A short story about a Doctor by Delaney Cassinelli

Journal of Internal Medicine
Journal of Internal Medicine (Photo credit: Wikipedia)

She never slept, at least hardly. That was just apart of her life. As a resident of internal medicine, sleep was a luxury she saw very occasionally. Quick cat naps in the on call room, and the refilling of her coffee cup over and over to keep her sharp enough to do her rounds.

Being a doctor was of course what she had always wanted. And in many ways how hard she worked exhilarated her. No wonder she had heard of many doctors getting a god complex. I mean for god sakes, you had to work like a god just to get through; sixteen, eighteen hr days, diagnosing problem after problem, and on top of that you have to able to connect with your patients. You try your hardest to be comforting and understanding of their pain.

It was midnight and her feet ached, her arms could barely hold the clipboard. She caught a glimpse of herself in the mirror, and she looked about just as shitty as she felt. Her eyes were gaunt, her lips pale, her skin waxy. She looked more like some of the hospitals terminally ill than she would have liked.

Walking down the halls, staring at her clip board she felt herself run into someone. She looked up startled. It was Dr. Edwards her superior. “Wow there, Dr. Ester, How long have you been on?”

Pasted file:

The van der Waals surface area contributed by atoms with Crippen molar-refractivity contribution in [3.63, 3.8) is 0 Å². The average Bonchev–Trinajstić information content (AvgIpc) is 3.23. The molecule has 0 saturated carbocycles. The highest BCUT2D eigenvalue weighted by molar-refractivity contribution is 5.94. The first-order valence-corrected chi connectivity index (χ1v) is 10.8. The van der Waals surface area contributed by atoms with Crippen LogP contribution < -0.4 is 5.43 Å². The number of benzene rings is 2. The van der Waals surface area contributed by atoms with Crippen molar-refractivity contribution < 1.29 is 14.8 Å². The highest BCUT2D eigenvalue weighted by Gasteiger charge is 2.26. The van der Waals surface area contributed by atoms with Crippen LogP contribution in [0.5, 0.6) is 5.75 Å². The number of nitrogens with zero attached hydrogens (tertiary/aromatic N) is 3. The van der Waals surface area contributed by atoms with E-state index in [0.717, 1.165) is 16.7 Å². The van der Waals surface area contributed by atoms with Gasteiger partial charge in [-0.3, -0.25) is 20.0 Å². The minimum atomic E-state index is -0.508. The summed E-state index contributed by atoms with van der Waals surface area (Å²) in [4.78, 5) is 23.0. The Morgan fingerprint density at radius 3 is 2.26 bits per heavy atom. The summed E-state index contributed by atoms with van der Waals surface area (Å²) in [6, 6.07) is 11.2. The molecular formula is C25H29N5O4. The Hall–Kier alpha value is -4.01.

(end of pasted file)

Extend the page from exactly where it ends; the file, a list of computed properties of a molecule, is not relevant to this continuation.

Sixteen hrs she replied. “Go home, get some sleep, I’ll see you in the morning.” “You can’t very well treat a patient when there’s no more life in you now can you?”

“No I suppose not” Dr. Ester mumbled. She was thankful, because, she had honestly been wondering how long her feet could actually hold her body in an upwards angle. The last few hrs she had felt like a puppet somehow walking across the stage without knowing exactly how it was happening.

She drove home, collapsing into her seat and feeling the soreness of her feet as she pushed the gas pedals.

She actually loved her drive home at this hour. No cars were out, and she felt like she owned the town, gliding down the hill from the hospital to the small downtown studio where she lived.

She was thankful for her own space, the little hovel that was hers and no one else’s.

Although she sometimes felt guilty for not having fixed it up better.

For months the only thing put together was her little kitchenette, with a few cute mugs hanging over her stove that had the vintage Morton salt logo on it, and a pantry full of soup. I mean who has time to cook?

The rest of the space consisted of a mattress on the floor, and pictures leaning against the wall. One of these days I’ll get it all together she thought.

And now she was home, well almost anyway, she put her card in the little parking garage reader, and proceeded to park her car. Being a single woman, she had been really glad to find this place. It made her feel safe, being a big old building with an alarm system and a door man. She could have saved a lot more money getting one of those shitty looking apartments where the door face out towards the street, with anybody being able to walk right by, but being in debt a bit longer with the peace of mind of being safe seemed completely worth it.

She realized just how zombieish she was as she made her way up the stairs to her apartment. Til she finally got out her keys and began to turn the lock on her apt number 217.

Little did she know what lay ahead for her

To be continued …

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